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In Vaccines

Vaccine hesitancy was one of the ten major threats to global health in 2019, according to the World Health Organisation. Nowadays, social media has an important role in the spread of information, misinformation, and disinformation about vaccines. Monitoring vaccine-related conversations on social media could help us to identify the factors that contribute to vaccine confidence in each historical period and geographical area. We used a hybrid approach to perform an opinion-mining analysis on 1,499,227 vaccine-related tweets published on Twitter from 1st June 2011 to 30th April 2019. Our algorithm classified 69.36% of the tweets as neutral, 21.78% as positive, and 8.86% as negative. The percentage of neutral tweets showed a decreasing tendency, while the proportion of positive and negative tweets increased over time. Peaks in positive tweets were observed every April. The proportion of positive tweets was significantly higher in the middle of the week and decreased during weekends. Negative tweets followed the opposite pattern. Among users with ≥2 tweets, 91.83% had a homogeneous polarised discourse. Positive tweets were more prevalent in Switzerland (71.43%). Negative tweets were most common in the Netherlands (15.53%), Canada (11.32%), Japan (10.74%), and the United States (10.49%). Opinion mining is potentially useful to monitor online vaccine-related concerns and adapt vaccine promotion strategies accordingly.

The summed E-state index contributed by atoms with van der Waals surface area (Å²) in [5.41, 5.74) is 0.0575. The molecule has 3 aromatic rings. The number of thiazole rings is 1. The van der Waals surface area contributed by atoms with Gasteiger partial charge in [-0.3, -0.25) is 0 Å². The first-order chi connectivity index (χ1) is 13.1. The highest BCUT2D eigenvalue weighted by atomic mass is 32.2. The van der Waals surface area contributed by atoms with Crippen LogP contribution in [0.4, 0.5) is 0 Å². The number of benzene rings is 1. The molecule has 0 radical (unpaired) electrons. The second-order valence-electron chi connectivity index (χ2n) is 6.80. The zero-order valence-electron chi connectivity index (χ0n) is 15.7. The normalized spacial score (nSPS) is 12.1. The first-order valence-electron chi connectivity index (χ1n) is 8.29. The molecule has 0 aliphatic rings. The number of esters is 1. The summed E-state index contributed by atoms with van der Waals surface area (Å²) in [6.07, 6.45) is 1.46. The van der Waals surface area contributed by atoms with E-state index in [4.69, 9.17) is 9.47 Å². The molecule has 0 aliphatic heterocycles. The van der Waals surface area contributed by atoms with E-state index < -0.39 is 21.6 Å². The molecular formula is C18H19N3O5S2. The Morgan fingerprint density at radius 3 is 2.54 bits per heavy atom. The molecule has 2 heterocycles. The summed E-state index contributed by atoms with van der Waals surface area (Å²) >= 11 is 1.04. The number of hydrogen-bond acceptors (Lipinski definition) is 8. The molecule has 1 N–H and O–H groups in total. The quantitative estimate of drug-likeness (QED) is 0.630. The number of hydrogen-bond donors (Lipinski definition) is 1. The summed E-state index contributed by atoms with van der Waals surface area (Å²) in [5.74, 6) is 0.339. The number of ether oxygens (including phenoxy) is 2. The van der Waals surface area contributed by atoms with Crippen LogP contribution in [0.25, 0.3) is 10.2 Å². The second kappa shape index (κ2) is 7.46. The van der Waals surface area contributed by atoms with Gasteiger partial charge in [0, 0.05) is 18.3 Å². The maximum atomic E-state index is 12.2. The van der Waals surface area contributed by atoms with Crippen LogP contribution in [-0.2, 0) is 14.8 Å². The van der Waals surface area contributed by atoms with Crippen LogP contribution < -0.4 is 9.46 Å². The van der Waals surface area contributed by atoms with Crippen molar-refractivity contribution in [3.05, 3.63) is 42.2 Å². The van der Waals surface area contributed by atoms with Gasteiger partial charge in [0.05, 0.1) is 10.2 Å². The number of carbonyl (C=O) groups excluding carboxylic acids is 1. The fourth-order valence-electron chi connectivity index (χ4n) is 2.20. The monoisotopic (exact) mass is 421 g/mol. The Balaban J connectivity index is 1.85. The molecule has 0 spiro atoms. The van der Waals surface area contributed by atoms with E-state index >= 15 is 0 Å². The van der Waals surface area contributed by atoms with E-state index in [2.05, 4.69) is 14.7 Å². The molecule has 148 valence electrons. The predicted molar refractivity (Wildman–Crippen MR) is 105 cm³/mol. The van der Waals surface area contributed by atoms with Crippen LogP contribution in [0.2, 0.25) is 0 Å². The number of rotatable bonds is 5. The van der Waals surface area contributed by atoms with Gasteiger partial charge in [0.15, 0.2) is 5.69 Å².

Piedrahita-Valdés Hilary, Piedrahita-Castillo Diego, Bermejo-Higuera Javier, Guillem-Saiz Patricia, Bermejo-Higuera Juan Ramón, Guillem-Saiz Javier, Sicilia-Montalvo Juan Antonio, Machío-Regidor Francisco


Twitter, content analysis, machine learning, opinion mining, sentiment analysis, social media, vaccination, vaccine hesitancy